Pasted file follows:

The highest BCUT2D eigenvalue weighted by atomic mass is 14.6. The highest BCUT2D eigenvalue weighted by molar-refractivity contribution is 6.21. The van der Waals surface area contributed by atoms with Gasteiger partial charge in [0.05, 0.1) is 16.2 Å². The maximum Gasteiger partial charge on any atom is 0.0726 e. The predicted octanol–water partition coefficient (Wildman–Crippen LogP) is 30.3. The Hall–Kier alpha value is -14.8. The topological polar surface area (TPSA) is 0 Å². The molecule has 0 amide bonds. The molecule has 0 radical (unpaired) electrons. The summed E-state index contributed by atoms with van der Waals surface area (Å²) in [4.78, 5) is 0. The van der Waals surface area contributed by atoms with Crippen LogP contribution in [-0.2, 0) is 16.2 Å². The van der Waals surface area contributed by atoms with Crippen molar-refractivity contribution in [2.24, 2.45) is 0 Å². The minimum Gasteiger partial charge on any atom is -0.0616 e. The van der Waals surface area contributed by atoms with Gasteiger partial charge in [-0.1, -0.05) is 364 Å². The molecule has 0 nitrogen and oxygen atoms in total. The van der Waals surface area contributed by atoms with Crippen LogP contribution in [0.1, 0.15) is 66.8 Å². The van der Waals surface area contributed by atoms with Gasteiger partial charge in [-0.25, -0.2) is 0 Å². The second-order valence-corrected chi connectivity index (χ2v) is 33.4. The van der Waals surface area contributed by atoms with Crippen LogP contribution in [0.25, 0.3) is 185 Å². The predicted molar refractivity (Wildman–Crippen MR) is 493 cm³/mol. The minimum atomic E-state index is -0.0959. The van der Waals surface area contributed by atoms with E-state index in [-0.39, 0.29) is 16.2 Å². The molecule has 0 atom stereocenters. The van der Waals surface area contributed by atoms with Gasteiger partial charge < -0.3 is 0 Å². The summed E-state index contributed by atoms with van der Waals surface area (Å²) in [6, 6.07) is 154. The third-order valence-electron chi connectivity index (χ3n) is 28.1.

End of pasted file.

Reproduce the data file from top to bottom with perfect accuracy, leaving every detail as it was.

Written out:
The highest BCUT2D eigenvalue weighted by atomic mass is 14.6. The highest BCUT2D eigenvalue weighted by molar-refractivity contribution is 6.21. The van der Waals surface area contributed by atoms with Gasteiger partial charge in [0.05, 0.1) is 16.2 Å². The maximum Gasteiger partial charge on any atom is 0.0726 e. The predicted octanol–water partition coefficient (Wildman–Crippen LogP) is 30.3. The Hall–Kier alpha value is -14.8. The topological polar surface area (TPSA) is 0 Å². The molecule has 0 amide bonds. The molecule has 0 radical (unpaired) electrons. The summed E-state index contributed by atoms with van der Waals surface area (Å²) in [4.78, 5) is 0. The van der Waals surface area contributed by atoms with Crippen LogP contribution in [-0.2, 0) is 16.2 Å². The van der Waals surface area contributed by atoms with Crippen molar-refractivity contribution in [2.24, 2.45) is 0 Å². The minimum Gasteiger partial charge on any atom is -0.0616 e. The van der Waals surface area contributed by atoms with Gasteiger partial charge in [-0.1, -0.05) is 364 Å². The molecule has 0 nitrogen and oxygen atoms in total. The van der Waals surface area contributed by atoms with Crippen LogP contribution in [0.1, 0.15) is 66.8 Å². The van der Waals surface area contributed by atoms with Gasteiger partial charge in [-0.25, -0.2) is 0 Å². The second-order valence-corrected chi connectivity index (χ2v) is 33.4. The van der Waals surface area contributed by atoms with Crippen LogP contribution in [0.25, 0.3) is 185 Å². The predicted molar refractivity (Wildman–Crippen MR) is 493 cm³/mol. The minimum atomic E-state index is -0.0959. The van der Waals surface area contributed by atoms with E-state index in [-0.39, 0.29) is 16.2 Å². The molecule has 0 atom stereocenters. The van der Waals surface area contributed by atoms with Gasteiger partial charge < -0.3 is 0 Å². The summed E-state index contributed by atoms with van der Waals surface area (Å²) in [6, 6.07) is 154. The third-order valence-electron chi connectivity index (χ3n) is 28.1.